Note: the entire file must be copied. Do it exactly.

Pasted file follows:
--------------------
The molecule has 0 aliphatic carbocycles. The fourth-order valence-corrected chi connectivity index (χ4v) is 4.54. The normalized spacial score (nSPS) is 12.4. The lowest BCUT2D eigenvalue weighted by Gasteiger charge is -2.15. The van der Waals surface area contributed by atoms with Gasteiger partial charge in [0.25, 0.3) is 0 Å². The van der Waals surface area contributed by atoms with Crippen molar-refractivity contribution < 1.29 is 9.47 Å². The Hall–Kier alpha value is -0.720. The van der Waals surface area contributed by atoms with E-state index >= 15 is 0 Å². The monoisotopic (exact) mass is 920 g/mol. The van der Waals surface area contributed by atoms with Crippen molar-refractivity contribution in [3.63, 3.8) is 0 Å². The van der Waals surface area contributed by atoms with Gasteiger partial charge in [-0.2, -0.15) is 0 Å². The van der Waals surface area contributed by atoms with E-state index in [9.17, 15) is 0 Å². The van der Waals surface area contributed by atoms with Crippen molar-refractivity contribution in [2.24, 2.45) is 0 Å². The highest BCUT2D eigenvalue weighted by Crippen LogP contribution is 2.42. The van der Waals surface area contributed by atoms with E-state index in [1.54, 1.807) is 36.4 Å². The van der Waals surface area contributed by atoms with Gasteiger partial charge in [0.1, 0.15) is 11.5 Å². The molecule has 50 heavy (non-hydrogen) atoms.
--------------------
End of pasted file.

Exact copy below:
The molecule has 0 aliphatic carbocycles. The fourth-order valence-corrected chi connectivity index (χ4v) is 4.54. The normalized spacial score (nSPS) is 12.4. The lowest BCUT2D eigenvalue weighted by Gasteiger charge is -2.15. The van der Waals surface area contributed by atoms with Gasteiger partial charge in [0.25, 0.3) is 0 Å². The van der Waals surface area contributed by atoms with Crippen molar-refractivity contribution < 1.29 is 9.47 Å². The Hall–Kier alpha value is -0.720. The van der Waals surface area contributed by atoms with E-state index >= 15 is 0 Å². The monoisotopic (exact) mass is 920 g/mol. The van der Waals surface area contributed by atoms with Crippen molar-refractivity contribution in [3.63, 3.8) is 0 Å². The van der Waals surface area contributed by atoms with Gasteiger partial charge in [-0.2, -0.15) is 0 Å². The van der Waals surface area contributed by atoms with E-state index in [9.17, 15) is 0 Å². The van der Waals surface area contributed by atoms with Crippen molar-refractivity contribution in [2.24, 2.45) is 0 Å². The highest BCUT2D eigenvalue weighted by Crippen LogP contribution is 2.42. The van der Waals surface area contributed by atoms with E-state index in [1.54, 1.807) is 36.4 Å². The van der Waals surface area contributed by atoms with Gasteiger partial charge in [0.1, 0.15) is 11.5 Å². The molecule has 50 heavy (non-hydrogen) atoms.